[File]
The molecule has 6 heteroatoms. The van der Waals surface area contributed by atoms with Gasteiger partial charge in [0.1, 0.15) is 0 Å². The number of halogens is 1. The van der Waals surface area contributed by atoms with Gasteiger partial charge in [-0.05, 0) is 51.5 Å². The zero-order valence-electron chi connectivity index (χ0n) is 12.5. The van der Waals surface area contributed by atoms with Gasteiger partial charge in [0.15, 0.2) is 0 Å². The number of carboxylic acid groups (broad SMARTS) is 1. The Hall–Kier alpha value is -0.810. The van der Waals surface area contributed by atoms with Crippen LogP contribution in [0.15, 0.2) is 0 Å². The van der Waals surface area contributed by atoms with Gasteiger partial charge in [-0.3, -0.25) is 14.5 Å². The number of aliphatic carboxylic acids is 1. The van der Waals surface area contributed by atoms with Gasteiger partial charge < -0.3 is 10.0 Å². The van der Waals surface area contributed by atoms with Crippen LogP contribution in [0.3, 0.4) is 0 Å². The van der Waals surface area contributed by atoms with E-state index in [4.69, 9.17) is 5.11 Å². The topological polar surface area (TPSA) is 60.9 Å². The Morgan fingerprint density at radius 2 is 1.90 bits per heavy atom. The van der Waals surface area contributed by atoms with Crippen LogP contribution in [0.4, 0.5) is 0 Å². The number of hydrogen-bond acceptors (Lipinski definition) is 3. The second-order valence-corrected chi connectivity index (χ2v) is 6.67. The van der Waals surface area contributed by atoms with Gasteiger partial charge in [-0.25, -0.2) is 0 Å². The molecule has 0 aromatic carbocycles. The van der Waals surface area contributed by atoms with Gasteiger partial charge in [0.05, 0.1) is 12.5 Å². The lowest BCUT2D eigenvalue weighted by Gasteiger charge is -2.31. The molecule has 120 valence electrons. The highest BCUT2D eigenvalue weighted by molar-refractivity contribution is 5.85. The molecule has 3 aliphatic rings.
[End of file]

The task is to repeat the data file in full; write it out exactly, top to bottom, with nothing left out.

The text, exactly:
The molecule has 6 heteroatoms. The van der Waals surface area contributed by atoms with Gasteiger partial charge in [0.1, 0.15) is 0 Å². The number of halogens is 1. The van der Waals surface area contributed by atoms with Gasteiger partial charge in [-0.05, 0) is 51.5 Å². The zero-order valence-electron chi connectivity index (χ0n) is 12.5. The van der Waals surface area contributed by atoms with Gasteiger partial charge in [0.15, 0.2) is 0 Å². The number of carboxylic acid groups (broad SMARTS) is 1. The Hall–Kier alpha value is -0.810. The van der Waals surface area contributed by atoms with Crippen LogP contribution in [0.15, 0.2) is 0 Å². The van der Waals surface area contributed by atoms with Gasteiger partial charge in [-0.3, -0.25) is 14.5 Å². The number of aliphatic carboxylic acids is 1. The van der Waals surface area contributed by atoms with Gasteiger partial charge < -0.3 is 10.0 Å². The van der Waals surface area contributed by atoms with Crippen LogP contribution in [0.3, 0.4) is 0 Å². The van der Waals surface area contributed by atoms with E-state index in [4.69, 9.17) is 5.11 Å². The topological polar surface area (TPSA) is 60.9 Å². The Morgan fingerprint density at radius 2 is 1.90 bits per heavy atom. The van der Waals surface area contributed by atoms with Crippen LogP contribution in [0.4, 0.5) is 0 Å². The number of hydrogen-bond acceptors (Lipinski definition) is 3. The second-order valence-corrected chi connectivity index (χ2v) is 6.67. The van der Waals surface area contributed by atoms with Gasteiger partial charge in [-0.25, -0.2) is 0 Å². The molecule has 0 aromatic carbocycles. The van der Waals surface area contributed by atoms with Gasteiger partial charge in [0.05, 0.1) is 12.5 Å². The lowest BCUT2D eigenvalue weighted by Gasteiger charge is -2.31. The molecule has 120 valence electrons. The highest BCUT2D eigenvalue weighted by molar-refractivity contribution is 5.85. The molecule has 3 aliphatic rings.